Michigan youth build self-confidence and defend their decisions through livestock judging

Michigan 4-H members have success on the national stage in livestock judging while increasing animal selection skills and improving confidence.

Michigan 4-H members compete at the National 4-H Livestock Judging Contest. Photo by Julie Thelen, MSU Extension

Michigan 4-H members compete at the National 4-H Livestock Judging Contest. Photo by Julie Thelen, MSU Extension

Four Michigan 4-H members recently returned from the North American International Livestock Exposition in Louisville, Kentucky, where they competed in the livestock judging contest. What they returned with is worth much more than plaques.

Throughout the fall, these four youth have been building on their judging experiences by practicing in Michigan, Ohio, Indiana and Illinois. Throughout that process, as well as the final practices before the contest, the team members increased their livestock knowledge and numerous life skills. The result was four youth that could clearly defend and communicate their decisions as well as have self confidence in their own abilities.

Lauren Bickel, Lapeer County 4-H member, reflected on her experience stating, “Through livestock judging, I have improved my decision making speed and accuracy while being able to defend my position. I have also learned to be more sure of myself and decisions I make because of livestock judging.”

In the same way, Brad Chapman, Monroe County 4-H member, stated, “This judging experience has impacted me by making me confident in my decisions and teaching me how to defend them in an effective way.” Chapman continued by stating, “It helped me make connections across the country and become better at speaking in front of others.” Chapman’s efforts were rewarded nationally as he was named an All-American, in additional to being recognized as the Reserve Champion Sheep Judge and tied for the Reserve Overall Judge (placing fourth).

Contestants evaluated 11 classes of livestock consisting of four individuals in each class during the judging contest. There were four classes of beef cattle, four classes of sheep/goats and three classes of swine. Each contestant then delivered four sets of oral reasons and answered three sets of questions on a specific class. In doing so, these youth had to make quick decisions based on industry experience and previous knowledge gained and then be prepared to defend their decisions.

Clinton County 4-H member Victoria Olger spoke to these skills gained, stating, “Judging livestock has positively impacted my public speaking skills, self-confidence and decision making greatly.” She also stated, “I would encourage anyone to try livestock judging because it teachers you not only about livestock, but also what you as an individual are capable of.”

Michigan 4-H livestock judging team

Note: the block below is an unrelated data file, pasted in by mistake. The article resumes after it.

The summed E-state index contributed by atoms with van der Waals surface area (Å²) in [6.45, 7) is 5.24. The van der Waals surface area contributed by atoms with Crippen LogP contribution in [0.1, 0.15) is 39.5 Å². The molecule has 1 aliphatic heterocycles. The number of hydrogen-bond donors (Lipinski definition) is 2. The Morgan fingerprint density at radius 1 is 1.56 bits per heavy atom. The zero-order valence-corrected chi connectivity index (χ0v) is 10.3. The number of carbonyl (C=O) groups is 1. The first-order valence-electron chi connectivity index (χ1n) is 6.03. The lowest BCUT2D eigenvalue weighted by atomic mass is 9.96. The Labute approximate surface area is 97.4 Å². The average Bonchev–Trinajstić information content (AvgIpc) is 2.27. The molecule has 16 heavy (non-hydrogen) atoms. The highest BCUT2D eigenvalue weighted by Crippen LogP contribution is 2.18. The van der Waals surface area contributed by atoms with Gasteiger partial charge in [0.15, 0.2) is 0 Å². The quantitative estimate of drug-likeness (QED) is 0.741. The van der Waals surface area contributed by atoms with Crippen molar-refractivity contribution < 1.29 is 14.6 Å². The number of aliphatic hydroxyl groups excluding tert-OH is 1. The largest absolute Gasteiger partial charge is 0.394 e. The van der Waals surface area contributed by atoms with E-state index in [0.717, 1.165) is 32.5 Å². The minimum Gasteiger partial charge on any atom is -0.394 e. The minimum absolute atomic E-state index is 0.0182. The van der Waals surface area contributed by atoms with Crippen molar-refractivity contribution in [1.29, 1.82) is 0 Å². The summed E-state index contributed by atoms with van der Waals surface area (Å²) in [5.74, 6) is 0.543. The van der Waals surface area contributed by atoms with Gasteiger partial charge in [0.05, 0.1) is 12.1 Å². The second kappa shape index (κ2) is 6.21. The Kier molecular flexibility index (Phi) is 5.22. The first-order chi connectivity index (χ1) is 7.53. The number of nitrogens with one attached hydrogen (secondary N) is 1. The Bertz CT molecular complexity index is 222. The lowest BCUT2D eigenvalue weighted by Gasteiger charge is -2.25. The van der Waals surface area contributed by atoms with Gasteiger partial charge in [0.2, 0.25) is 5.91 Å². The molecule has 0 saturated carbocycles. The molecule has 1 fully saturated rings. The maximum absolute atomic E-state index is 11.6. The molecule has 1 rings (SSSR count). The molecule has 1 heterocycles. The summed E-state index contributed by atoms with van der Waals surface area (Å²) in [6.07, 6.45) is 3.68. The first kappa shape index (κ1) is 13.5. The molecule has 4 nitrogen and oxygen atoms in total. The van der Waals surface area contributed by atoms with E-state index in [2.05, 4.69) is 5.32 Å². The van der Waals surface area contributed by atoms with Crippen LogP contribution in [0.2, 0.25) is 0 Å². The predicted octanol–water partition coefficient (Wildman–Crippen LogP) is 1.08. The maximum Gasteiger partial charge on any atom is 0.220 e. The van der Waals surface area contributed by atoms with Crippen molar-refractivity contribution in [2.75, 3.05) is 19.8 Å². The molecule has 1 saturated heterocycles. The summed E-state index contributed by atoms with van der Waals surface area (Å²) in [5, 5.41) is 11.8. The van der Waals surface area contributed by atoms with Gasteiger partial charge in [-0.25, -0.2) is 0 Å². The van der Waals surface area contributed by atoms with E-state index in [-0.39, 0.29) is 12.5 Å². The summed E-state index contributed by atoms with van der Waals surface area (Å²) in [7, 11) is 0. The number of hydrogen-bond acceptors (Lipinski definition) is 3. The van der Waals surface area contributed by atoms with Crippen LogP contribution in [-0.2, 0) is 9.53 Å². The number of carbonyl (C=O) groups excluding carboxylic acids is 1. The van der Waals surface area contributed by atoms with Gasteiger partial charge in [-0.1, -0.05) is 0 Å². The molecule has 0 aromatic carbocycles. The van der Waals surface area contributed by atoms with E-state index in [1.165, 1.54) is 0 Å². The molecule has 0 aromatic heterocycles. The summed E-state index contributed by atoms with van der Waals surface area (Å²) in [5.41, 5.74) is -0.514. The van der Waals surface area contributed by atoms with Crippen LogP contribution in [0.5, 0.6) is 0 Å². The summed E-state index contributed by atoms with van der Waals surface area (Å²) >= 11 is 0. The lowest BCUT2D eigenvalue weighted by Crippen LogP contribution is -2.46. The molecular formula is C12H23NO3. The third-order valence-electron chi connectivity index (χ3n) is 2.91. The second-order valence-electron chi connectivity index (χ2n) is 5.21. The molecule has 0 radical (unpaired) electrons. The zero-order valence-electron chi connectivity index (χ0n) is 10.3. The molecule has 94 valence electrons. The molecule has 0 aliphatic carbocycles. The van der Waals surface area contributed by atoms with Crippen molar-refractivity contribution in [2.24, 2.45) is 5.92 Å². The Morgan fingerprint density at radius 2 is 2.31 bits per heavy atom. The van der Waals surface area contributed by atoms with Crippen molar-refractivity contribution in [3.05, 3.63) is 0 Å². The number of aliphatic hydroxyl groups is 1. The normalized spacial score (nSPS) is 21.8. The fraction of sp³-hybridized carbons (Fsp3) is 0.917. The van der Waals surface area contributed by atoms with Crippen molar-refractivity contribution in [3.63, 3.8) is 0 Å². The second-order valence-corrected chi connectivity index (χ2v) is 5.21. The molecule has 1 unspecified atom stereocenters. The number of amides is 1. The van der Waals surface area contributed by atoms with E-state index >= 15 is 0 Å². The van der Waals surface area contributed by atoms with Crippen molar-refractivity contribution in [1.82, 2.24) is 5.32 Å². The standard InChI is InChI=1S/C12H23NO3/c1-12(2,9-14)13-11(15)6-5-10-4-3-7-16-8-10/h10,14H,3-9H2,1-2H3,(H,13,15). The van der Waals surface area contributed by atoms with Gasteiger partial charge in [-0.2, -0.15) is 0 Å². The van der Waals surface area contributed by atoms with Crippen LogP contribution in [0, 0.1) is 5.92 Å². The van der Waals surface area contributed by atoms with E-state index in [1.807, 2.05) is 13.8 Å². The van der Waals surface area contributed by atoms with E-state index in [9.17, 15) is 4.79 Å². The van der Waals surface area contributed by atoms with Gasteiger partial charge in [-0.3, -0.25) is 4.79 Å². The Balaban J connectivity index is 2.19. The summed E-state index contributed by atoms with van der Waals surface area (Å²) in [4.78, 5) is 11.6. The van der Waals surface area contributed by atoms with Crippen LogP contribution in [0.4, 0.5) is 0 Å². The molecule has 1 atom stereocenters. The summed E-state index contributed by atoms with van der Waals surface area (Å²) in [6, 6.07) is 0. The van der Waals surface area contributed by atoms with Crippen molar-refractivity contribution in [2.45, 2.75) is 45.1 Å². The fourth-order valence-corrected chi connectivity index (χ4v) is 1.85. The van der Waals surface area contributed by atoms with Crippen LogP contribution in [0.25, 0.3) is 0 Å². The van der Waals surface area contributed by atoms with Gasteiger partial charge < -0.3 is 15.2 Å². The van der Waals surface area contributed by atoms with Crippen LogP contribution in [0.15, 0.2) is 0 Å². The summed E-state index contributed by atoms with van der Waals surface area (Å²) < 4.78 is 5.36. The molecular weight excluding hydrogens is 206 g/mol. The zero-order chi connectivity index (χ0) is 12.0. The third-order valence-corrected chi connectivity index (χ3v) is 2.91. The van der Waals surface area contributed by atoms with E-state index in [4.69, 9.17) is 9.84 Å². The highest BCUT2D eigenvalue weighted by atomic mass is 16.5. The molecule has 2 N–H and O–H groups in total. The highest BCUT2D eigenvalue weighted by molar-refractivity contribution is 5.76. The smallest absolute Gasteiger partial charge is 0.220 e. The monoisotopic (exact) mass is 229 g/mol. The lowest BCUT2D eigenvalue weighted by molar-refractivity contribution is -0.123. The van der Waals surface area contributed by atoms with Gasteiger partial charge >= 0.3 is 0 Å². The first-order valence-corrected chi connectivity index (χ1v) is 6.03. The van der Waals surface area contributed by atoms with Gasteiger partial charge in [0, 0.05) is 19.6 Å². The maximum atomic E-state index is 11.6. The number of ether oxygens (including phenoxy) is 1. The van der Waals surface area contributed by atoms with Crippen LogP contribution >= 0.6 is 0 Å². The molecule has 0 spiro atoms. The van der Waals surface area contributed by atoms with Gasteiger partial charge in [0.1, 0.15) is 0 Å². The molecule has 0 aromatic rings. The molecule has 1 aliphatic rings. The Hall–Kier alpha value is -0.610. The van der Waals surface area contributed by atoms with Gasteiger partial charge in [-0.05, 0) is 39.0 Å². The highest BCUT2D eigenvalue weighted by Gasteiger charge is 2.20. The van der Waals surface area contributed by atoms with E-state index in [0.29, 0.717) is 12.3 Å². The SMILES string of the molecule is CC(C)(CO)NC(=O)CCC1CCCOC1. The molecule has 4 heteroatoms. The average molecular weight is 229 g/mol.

Michigan 4-H members from left to right: Amanda Breuninger, Brad Chapman, Victoria Olger, Lauren Bickel with MSU Extension educator Julie Thelen. Photo credit: North American International Livestock Exposition

These youth participated on behalf of Michigan 4-H as a result of recent changes to allow individuals the chance to compete on cross-county state representative teams. The members represent four counties including Clinton, Lapeer, Monroe and Washtenaw. The talented individuals from across the state were selected as a result of their placing at the Michigan 4-H/FFA Livestock Judging Contest held in conjunction with the Michigan Livestock Expo in July. Their continued drive and determination since the July contest allowed for them to have this tremendous learning experience.

Washtenaw County member Amanda Breuninger reflected on her experience on the national team, stating, “I have learned to speak my mind with confidence and back up my decisions with examples. I would encourage anyone who wants to build confidence and gain more information about the livestock industry to join livestock judging. It is a great way to meet new people and make a lot of great memories.”

This trip would not have been possible without support of the 4-H program including the following donors: Alvin J. Thelen Memorial Donations; Gary and Beth Chapman; Fifth Third Michigan State Fair; JBS USA; Lapeer County 4-H Livestock Committee; Daryl Meyer; Michigan Youth Livestock Scholarship Fund; Kate Miller; Reaume Hog Farms; Rogers Corners Herdsmen 4-H Club; Robin and Joann Schmidt; Dan Schneider; L.C. and Jackie Scramlin; Specialty Machine Service Inc; Steve and Nancy Thelen; Donations in honor of Nancy Thelen’s Retirement; and Richard and Robyn Wixom. A heartfelt thank you to all of the farms, families and businesses that helped support and teach these youth something truly special.

For additional information, visit the Michigan State University Extension and Michigan 4-H Animal Evaluation websites or contact me at .(JavaScript must be enabled to view this email address) or 517-432-1626.

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